Keeping Pets Safe During the Dog Days of Summer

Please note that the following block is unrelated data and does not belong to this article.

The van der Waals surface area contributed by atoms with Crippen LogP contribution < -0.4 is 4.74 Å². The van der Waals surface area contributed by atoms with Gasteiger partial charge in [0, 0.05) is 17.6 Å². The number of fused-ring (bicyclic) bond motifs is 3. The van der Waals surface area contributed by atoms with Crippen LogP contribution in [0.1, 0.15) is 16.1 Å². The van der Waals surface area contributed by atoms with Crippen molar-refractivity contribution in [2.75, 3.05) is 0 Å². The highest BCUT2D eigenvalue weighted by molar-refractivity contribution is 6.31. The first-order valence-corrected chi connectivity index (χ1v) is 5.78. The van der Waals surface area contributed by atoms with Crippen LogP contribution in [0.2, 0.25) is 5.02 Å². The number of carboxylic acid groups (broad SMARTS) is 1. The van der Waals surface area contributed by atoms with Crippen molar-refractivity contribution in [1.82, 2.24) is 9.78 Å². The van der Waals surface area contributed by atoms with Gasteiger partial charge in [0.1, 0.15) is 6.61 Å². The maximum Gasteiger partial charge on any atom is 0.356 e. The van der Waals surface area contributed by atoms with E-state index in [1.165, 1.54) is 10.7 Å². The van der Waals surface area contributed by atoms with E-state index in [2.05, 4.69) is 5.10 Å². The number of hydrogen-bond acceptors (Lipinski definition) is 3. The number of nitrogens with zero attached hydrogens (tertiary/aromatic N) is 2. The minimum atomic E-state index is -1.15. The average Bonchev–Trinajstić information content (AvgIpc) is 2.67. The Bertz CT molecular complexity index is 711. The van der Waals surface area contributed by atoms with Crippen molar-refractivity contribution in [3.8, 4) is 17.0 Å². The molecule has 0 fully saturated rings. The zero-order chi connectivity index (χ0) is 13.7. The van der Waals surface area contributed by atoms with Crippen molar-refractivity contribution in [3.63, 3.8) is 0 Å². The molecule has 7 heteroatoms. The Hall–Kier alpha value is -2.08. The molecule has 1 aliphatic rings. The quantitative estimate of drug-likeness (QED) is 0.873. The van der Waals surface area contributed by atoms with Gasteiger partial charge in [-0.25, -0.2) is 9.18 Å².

As we enter the dog days of summer, it’s a great time to think about dogs, cats, and other pets, and how to prepare them for the summer’s heat. A pet outside in hot weather is like a person outside in hot weather — only in a fur coat and barefoot, said Deann Shepherd, the director of marketing and communications at the Humane Society of Utah. So start preparing with grooming and skin care. Don’t shave a dog or cat; fur helps prevent sunburn. But do get shedding fur off and provide pet sunblock (available online and at pet stores). Avoid walking with pets on asphalt — its heat can burn the pads of pets’ feet. Just as people need more water during the summer, so do pets. And just as most people don’t enjoy drinking hot water, neither do pets, Shepherd said. Change the water in pet bowls throughout the day so it doesn’t become too warm. Consider adding ice to the water. If you’re taking a pet outside for a longer time, bring a collapsible water bowl. Change the animal’s diet too. Wet pet food can spoil faster in summer’s heat, so use more dry food. Freeze foods pets normally eat, or make treats like frozen meat or peanut butter popsicles. Emergency Essentials sells freeze-dried pet food that can work as a warm-weather treat. Avoid freezing hazardous foods like onion, grapes, avocados, and chocolate. The Humane Society has a list of foods to avoid. Learn signs of heat sickness in pets. Since dogs and cats don’t sweat, they can easily overheat, Shepherd said. The easiest sign of heat distress is panting. That’s how many animals cool themselves. Shepherd suggested pet owners also watch for lethargy and disinterest in normal activities, excessive and ropy salivation, brick red gums or a dark mouth, fast pulse, and vomiting or diarrhea. The fastest way to cool a pet is with cool — not cold — water. The American Red Cross says a garden hose is the easiest cooling tool. If that’s all too hard to remember, the Red Cross offers a pet first aid app. Pets are most likely to overheat in a car, whether the windows are open or not. Pet owners should never leave animals in a vehicle on a hot day, even for a few minutes. Shepherd recalled an experiment in which the Humane Society of Utah director sat in a car with the windows cracked open for 20 minutes on a 91-degree day. The temperature in the car hit more than 120 degrees. “For a pet, it would have been fatal,” Shepherd said. She said the best place for a pet on a hot day is inside in a cool room. “If you can’t take a pet into [wherever you’re going], just leave them at home,” she said. Finally, prepare pets to spend time outside by making sure they are tagged with microchips and keep microchip information updated. Shelters look for microchips when they are brought lost or runaway pets. The Humane Society of Utah offers free microchip clinics throughout the year, Shepherd said, and many other places offer microchip insertion for $20 to $30. Talk to animal experts about other ways to prepare pets for summer. Reptiles will often hide under rocks or in shade; hedgehogs can be especially particular about temperatures, Shepherd said. It boils (pardon the pun) down to this: treat pets as we’d like to be treated in the heat. “If it’s hot for us, of course it’s hot for them,” she said.